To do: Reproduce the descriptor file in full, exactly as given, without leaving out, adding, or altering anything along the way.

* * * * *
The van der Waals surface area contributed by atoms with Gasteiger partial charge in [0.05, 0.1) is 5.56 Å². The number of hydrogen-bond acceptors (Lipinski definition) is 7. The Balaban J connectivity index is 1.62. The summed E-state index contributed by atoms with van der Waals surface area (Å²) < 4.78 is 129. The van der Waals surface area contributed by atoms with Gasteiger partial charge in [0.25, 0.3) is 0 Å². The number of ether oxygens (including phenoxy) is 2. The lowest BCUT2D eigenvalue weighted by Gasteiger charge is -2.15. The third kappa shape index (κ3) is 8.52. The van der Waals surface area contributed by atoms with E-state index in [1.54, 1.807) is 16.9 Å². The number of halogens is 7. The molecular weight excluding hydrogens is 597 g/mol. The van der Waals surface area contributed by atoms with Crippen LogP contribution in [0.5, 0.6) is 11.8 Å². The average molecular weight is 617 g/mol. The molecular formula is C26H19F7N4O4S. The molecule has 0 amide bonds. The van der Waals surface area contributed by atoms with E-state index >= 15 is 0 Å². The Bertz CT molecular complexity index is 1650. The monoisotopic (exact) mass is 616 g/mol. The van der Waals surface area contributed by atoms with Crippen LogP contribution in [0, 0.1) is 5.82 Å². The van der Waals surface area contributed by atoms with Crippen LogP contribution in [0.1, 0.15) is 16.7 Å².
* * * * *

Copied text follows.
The van der Waals surface area contributed by atoms with Gasteiger partial charge in [0.05, 0.1) is 5.56 Å². The number of hydrogen-bond acceptors (Lipinski definition) is 7. The Balaban J connectivity index is 1.62. The summed E-state index contributed by atoms with van der Waals surface area (Å²) < 4.78 is 129. The van der Waals surface area contributed by atoms with Gasteiger partial charge in [0.25, 0.3) is 0 Å². The number of ether oxygens (including phenoxy) is 2. The lowest BCUT2D eigenvalue weighted by Gasteiger charge is -2.15. The third kappa shape index (κ3) is 8.52. The van der Waals surface area contributed by atoms with E-state index in [1.54, 1.807) is 16.9 Å². The number of halogens is 7. The molecular weight excluding hydrogens is 597 g/mol. The van der Waals surface area contributed by atoms with Crippen LogP contribution in [0.5, 0.6) is 11.8 Å². The average molecular weight is 617 g/mol. The molecular formula is C26H19F7N4O4S. The molecule has 0 amide bonds. The van der Waals surface area contributed by atoms with E-state index >= 15 is 0 Å². The Bertz CT molecular complexity index is 1650. The monoisotopic (exact) mass is 616 g/mol. The van der Waals surface area contributed by atoms with Crippen LogP contribution in [0, 0.1) is 5.82 Å². The van der Waals surface area contributed by atoms with Crippen LogP contribution in [0.1, 0.15) is 16.7 Å².